REGLAW 960-0 Data Security & Breach: Identification, Investigation, Notification, and Defense (1.5 Credit Hour)   This seminar will examine how corporate actors are required to respond and notify around a data breach incident. Students will explore the substantive and procedural requirements that arise from state and federal data breach notification laws, and the requirements placed on corporations to notify impacted individuals when there has been a breach of triggering information, as both of those terms are defined under the laws. Topics include determining the laws applicable to a particular corporate entity (Gramm-Leach-Bliley, HIPAA, state laws, etc.), deciding if an incident constitutes a breach where notice is legally required, practical considerations for investigating a breach within various types of corporate entities, steps required for providing legally-compliant notification, exposure and legal risks after notification, and considerations for providing notification even if not legally required to do so. Registration Requirement: None. Students are recommended (but not required) to take Privacy Management in the Collection and Use of Data. Evaluation Method: No final exam. The grade is based on in-class participation, an in-class presentation, and a series of short reaction papers. Class Materials: Thomas on Data Breach: A Practical Guide to Handling Data Breach Notifications Worldwide, 2015 ed. ISBN: 9780314634184. Additional Course Information: MSL Students Only

REGLAW 965-0 Privacy Law and Regulation (1 Credit Hour)   Privacy is becoming a more and more important topic for organizations. How can companies legally use personal information? What disclosures do they need to make? Are there restrictions on the type of information that can be collected? Can information be combined? How are "big data" and digital tracking activities regulated? This course will provide a global framework of privacy laws. We will examine laws that impact corporate actors with respect to the collection, combination and sharing of personal information. No pre-requisites. Grading in this practical, hands-on seminar will be based on interactive in-class exercises and a final paper. Readings will be from a treatise being prepared by the professor. Additional Course Information: MSL Students Only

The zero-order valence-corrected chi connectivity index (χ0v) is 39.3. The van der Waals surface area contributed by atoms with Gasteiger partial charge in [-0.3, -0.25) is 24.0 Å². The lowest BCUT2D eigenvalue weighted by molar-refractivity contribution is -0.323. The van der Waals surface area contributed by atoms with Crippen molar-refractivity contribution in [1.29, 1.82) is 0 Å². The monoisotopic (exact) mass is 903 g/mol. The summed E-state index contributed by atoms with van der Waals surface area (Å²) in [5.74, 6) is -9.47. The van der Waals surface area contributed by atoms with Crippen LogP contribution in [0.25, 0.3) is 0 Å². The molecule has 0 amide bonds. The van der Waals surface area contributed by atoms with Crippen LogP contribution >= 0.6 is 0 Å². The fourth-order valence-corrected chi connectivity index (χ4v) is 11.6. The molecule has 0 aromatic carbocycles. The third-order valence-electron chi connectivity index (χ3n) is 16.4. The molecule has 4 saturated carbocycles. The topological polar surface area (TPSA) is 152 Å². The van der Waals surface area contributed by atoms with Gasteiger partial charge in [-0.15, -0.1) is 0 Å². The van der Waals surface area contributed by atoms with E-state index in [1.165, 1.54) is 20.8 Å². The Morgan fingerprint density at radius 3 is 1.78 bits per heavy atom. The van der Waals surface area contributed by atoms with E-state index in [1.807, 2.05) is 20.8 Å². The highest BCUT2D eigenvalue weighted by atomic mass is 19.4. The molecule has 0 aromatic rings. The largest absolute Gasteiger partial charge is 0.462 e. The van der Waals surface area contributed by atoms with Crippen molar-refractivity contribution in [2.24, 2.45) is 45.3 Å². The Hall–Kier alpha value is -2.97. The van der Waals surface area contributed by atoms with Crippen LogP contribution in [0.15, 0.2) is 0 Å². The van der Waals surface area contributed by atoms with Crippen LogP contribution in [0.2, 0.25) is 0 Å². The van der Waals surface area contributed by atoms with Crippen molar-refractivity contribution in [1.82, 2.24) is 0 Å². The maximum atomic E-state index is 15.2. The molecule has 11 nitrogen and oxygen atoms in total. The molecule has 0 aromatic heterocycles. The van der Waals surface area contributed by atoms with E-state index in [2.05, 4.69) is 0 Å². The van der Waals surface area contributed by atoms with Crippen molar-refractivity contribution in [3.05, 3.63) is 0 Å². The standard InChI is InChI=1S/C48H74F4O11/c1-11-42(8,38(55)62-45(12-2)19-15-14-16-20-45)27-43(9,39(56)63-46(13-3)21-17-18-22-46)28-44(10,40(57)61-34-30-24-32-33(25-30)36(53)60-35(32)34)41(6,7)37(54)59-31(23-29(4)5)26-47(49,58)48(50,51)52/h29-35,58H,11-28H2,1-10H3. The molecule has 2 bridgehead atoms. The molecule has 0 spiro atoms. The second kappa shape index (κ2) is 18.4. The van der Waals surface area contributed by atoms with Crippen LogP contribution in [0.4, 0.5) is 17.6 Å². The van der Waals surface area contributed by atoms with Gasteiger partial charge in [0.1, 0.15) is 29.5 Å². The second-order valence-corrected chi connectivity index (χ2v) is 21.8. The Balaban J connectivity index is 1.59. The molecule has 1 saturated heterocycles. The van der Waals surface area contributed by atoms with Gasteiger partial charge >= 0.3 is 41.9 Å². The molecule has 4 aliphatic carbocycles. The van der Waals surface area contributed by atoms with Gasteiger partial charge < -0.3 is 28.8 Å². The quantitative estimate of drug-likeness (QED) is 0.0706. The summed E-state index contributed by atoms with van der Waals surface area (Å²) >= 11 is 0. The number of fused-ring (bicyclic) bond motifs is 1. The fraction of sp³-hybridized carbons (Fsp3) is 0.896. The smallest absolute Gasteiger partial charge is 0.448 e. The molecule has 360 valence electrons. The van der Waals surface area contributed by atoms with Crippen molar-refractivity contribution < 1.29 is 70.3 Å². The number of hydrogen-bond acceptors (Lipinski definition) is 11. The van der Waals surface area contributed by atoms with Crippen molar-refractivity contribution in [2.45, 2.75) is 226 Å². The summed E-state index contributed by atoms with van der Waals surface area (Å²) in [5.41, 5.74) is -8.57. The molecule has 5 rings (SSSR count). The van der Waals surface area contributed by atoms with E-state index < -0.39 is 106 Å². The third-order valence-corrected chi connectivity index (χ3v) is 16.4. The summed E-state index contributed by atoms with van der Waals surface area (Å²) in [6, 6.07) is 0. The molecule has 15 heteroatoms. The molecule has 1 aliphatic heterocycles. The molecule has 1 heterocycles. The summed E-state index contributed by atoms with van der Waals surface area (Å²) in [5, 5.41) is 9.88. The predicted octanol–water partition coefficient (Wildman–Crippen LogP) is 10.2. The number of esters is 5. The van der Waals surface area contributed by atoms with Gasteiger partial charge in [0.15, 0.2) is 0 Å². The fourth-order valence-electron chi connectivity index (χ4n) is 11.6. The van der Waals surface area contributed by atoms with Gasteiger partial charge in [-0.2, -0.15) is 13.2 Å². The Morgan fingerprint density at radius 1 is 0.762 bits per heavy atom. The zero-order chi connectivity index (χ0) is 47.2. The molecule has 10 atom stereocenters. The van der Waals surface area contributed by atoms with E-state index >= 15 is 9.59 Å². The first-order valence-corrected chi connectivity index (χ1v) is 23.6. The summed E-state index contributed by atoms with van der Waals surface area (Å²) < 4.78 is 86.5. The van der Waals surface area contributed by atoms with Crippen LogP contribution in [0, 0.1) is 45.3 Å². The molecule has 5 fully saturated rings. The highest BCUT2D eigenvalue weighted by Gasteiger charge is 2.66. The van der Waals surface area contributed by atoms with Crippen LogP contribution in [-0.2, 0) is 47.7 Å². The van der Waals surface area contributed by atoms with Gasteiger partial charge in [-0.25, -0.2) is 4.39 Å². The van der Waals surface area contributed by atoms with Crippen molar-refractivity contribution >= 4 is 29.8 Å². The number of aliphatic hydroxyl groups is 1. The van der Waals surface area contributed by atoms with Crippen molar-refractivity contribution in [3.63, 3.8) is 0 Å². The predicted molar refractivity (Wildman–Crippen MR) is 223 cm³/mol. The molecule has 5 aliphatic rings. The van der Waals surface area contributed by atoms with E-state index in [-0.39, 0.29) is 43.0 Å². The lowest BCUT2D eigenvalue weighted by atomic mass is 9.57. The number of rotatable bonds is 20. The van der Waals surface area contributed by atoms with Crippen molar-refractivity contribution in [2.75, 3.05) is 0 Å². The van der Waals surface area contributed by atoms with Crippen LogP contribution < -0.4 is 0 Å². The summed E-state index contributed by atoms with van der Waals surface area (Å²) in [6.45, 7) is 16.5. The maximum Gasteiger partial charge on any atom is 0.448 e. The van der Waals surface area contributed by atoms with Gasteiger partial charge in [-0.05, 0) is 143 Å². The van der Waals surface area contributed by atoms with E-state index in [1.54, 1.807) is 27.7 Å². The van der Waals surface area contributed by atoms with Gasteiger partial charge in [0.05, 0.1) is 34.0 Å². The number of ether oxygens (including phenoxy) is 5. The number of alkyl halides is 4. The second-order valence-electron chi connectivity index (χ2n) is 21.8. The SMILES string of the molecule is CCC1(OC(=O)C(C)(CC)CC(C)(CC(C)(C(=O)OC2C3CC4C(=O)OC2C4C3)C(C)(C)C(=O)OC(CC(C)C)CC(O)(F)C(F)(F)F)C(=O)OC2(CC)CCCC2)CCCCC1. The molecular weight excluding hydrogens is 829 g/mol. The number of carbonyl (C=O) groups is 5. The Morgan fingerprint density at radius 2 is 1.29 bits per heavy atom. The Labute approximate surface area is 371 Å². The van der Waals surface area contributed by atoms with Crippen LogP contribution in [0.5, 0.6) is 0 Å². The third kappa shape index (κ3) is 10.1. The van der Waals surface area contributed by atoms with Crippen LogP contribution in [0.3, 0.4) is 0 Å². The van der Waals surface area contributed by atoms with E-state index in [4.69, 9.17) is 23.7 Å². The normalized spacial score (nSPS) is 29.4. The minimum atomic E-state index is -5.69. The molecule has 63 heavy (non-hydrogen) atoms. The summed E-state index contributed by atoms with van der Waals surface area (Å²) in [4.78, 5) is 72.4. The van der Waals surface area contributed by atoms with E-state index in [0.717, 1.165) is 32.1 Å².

REGLAW 970-0 Health Care Law and Regulation (1 Credit Hour)   The delivery of health care items and services is a major commercial enterprise, with national health expenditures accounting for 17.5% of Gross Domestic Product in 2014. As a guardian of the public interest, the government is involved in regulating the delivery of health care, so as to protect patient rights, assure quality, and limit provider conflicts of interest. As the most significant source of payment for health care items and services, the government also has a compelling interest in cost transparency and containment. This course will provide an overview of some of the key state and federal laws that address these public policy goals, with reference to recent events, including, for example, news stories, enforcement actions, and shareholder suits. At the conclusion of the course, you should have sufficient familiarity with the legal landscape to enable you to be an effective contributor to efforts to bring compliant health care products and services to market. By way of example, this course will introduce you to state laws dealing with professional and facility licensing, CON, fee splitting and corporate practice, and to federal laws dealing with kickbacks, civil money penalties, open payments, and false claims. This course will explore the context, substance and purpose of these laws, with a view to identifying the imperatives, obstacles and opportunities that they create. At the conclusion of the course, you should have sufficient familiarity with the legal landscape to enable you to be an effective contributor to efforts to bring compliant health care products and services to market. This course will build on the principles learned in the Legal and Regulatory Process course, and is related to, but not duplicative of, the following courses: Global Business Regulation and Risk Assessment; Regulatory Compliance (distinction: this course is focused on U.S. regulation and compliance rather than on global compliance, and on the substance of the regulation rather than on compliance strategies); Corporate Criminal Law (distinction: this course will touch on corporate criminal law as just one of many theories of liability and regulation); Regulation: Medicine and Health (distinction: this course may touch on but is not focused on FDA matters); and, Integration of Science and Clinical Care (distinction: this course may touch on but is not focused on the intersection of these two areas). No pre-requisites. No final exam required. No required text. All required readings will be posted in Canvas. Additional Course Information: MSL Students Only